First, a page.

No matter what kind of freelance work you get into, you have to be firm and confident in yourself. You are your own hype-person, and no one will be a better advocate for you than yourself.
At first glance, branding may not seem integral to book publishing. Readers are not likely to base their decision to buy a book on the publisher’s brand, but among publishing professionals, establishing a personal brand for yourself is crucial. Potential collaborators will want to know who you are, what you value, your level of expertise in relevant fields, and how to connect with you. You can control what they see by branding yourself online and within the industry according to how you want to be perceived.
Social media research is an integral part of building a strong social media strategy. It forms the building blocks of your social media campaign and is an incredibly helpful guide to get everyone on the same page in a short amount of time. With that being said, if this is your first time working on a social media strategy, it may seem daunting going into it. These tips will help ease your fears and break down the process.
Social media is a great way to generate publicity for a book, and one trend that has recently gained popularity is Instagram takeovers. For authors who aren’t familiar with Instagram, the platform can look incredibly complicated at first glance.In this post I will offer tips to get your Instagram-newbie author ready for a takeover in no time!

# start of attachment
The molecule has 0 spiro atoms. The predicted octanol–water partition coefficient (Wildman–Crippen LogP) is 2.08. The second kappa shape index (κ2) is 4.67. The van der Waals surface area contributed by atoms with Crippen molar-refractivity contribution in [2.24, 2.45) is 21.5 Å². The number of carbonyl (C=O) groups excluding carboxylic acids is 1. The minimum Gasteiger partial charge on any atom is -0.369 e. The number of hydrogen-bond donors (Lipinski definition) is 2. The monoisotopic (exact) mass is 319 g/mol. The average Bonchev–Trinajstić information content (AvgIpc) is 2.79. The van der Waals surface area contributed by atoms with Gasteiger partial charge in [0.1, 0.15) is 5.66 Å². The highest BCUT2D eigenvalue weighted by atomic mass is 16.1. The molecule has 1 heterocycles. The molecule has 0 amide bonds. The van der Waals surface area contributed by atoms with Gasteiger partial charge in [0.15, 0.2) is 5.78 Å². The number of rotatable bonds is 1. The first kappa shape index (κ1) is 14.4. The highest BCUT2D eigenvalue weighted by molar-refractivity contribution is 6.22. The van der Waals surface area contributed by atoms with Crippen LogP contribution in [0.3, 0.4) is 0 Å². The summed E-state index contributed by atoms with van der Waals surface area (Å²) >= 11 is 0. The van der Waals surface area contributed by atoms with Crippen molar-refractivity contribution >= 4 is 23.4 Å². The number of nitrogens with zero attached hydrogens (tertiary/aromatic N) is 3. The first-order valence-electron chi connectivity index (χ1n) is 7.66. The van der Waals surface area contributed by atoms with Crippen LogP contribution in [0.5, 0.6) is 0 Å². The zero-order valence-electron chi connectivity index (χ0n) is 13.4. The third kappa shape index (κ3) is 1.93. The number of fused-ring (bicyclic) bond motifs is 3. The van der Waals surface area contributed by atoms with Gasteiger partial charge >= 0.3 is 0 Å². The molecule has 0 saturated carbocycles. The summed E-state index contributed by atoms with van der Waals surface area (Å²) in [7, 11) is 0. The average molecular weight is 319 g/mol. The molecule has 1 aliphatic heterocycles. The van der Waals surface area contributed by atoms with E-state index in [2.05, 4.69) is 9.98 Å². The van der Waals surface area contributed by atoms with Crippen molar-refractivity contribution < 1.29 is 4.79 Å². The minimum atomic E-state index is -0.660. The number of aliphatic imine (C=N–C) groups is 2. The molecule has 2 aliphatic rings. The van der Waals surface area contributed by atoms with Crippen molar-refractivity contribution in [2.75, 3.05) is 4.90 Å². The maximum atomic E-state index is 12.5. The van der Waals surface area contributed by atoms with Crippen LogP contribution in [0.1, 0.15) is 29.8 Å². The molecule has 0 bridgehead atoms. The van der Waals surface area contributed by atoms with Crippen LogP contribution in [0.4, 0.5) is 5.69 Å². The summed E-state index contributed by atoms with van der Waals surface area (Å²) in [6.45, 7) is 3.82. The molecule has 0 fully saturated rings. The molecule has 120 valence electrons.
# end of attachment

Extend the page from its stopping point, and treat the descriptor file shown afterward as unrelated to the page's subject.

I started my bookstagram page at the end of September 2020. In under half a year, I have amassed 3,400 plus followers, held conversations with some of my favorite authors, and made many bookish friends. There are many bookstagram “secrets” only accessible to those engaging with other accounts, consuming a lot of content, and running an actual bookstagram account. Thus, I have gathered my most useful tips and tricks on how to operate and brand a successful bookstagram account.
Although editors are a notoriously introverted bunch, we all stand to benefit from a little social connection. What happens when you run into a truly perplexing problem—be it a difficult client or a questionable comma—and you need to turn to other editors for advice? Where can editors go to receive mentoring and swap war stories? This post outlines some of the ways in which editors can connect with each other—virtually as well as in person—in order to grow as professionals and build a sense of community.